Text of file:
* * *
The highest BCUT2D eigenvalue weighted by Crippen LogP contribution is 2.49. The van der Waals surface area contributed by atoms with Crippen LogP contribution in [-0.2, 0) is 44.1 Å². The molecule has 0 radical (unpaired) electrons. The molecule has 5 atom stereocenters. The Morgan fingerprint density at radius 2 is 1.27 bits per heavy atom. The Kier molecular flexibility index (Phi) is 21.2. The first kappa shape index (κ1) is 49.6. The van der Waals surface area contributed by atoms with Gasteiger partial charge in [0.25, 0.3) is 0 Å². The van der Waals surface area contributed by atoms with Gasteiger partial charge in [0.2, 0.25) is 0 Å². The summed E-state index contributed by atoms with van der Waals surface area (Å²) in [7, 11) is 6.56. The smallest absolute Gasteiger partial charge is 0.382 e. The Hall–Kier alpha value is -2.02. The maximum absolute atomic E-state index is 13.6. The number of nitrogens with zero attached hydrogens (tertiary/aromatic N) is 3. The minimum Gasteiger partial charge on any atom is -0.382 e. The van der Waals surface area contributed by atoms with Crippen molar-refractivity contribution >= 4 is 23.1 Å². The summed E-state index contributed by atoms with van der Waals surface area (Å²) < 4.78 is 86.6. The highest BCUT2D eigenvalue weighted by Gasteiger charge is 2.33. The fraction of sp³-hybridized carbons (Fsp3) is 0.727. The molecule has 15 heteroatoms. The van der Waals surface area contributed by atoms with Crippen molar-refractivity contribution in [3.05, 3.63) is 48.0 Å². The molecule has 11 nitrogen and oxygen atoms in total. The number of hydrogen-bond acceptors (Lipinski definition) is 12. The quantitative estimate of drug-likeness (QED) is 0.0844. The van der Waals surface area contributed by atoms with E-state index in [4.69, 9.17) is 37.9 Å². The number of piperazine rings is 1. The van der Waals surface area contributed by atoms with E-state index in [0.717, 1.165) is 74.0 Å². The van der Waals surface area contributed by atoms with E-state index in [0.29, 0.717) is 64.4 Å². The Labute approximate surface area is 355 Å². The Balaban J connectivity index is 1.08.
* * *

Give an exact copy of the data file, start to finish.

The highest BCUT2D eigenvalue weighted by Crippen LogP contribution is 2.49. The van der Waals surface area contributed by atoms with Crippen LogP contribution in [-0.2, 0) is 44.1 Å². The molecule has 0 radical (unpaired) electrons. The molecule has 5 atom stereocenters. The Morgan fingerprint density at radius 2 is 1.27 bits per heavy atom. The Kier molecular flexibility index (Phi) is 21.2. The first kappa shape index (κ1) is 49.6. The van der Waals surface area contributed by atoms with Gasteiger partial charge in [0.25, 0.3) is 0 Å². The van der Waals surface area contributed by atoms with Gasteiger partial charge in [0.2, 0.25) is 0 Å². The summed E-state index contributed by atoms with van der Waals surface area (Å²) in [7, 11) is 6.56. The smallest absolute Gasteiger partial charge is 0.382 e. The Hall–Kier alpha value is -2.02. The maximum absolute atomic E-state index is 13.6. The number of nitrogens with zero attached hydrogens (tertiary/aromatic N) is 3. The minimum Gasteiger partial charge on any atom is -0.382 e. The van der Waals surface area contributed by atoms with Crippen molar-refractivity contribution >= 4 is 23.1 Å². The summed E-state index contributed by atoms with van der Waals surface area (Å²) < 4.78 is 86.6. The highest BCUT2D eigenvalue weighted by Gasteiger charge is 2.33. The fraction of sp³-hybridized carbons (Fsp3) is 0.727. The molecule has 15 heteroatoms. The van der Waals surface area contributed by atoms with Crippen molar-refractivity contribution in [3.05, 3.63) is 48.0 Å². The molecule has 11 nitrogen and oxygen atoms in total. The number of hydrogen-bond acceptors (Lipinski definition) is 12. The quantitative estimate of drug-likeness (QED) is 0.0844. The van der Waals surface area contributed by atoms with E-state index in [4.69, 9.17) is 37.9 Å². The number of piperazine rings is 1. The van der Waals surface area contributed by atoms with E-state index in [0.717, 1.165) is 74.0 Å². The van der Waals surface area contributed by atoms with E-state index in [0.29, 0.717) is 64.4 Å². The Labute approximate surface area is 355 Å². The Balaban J connectivity index is 1.08.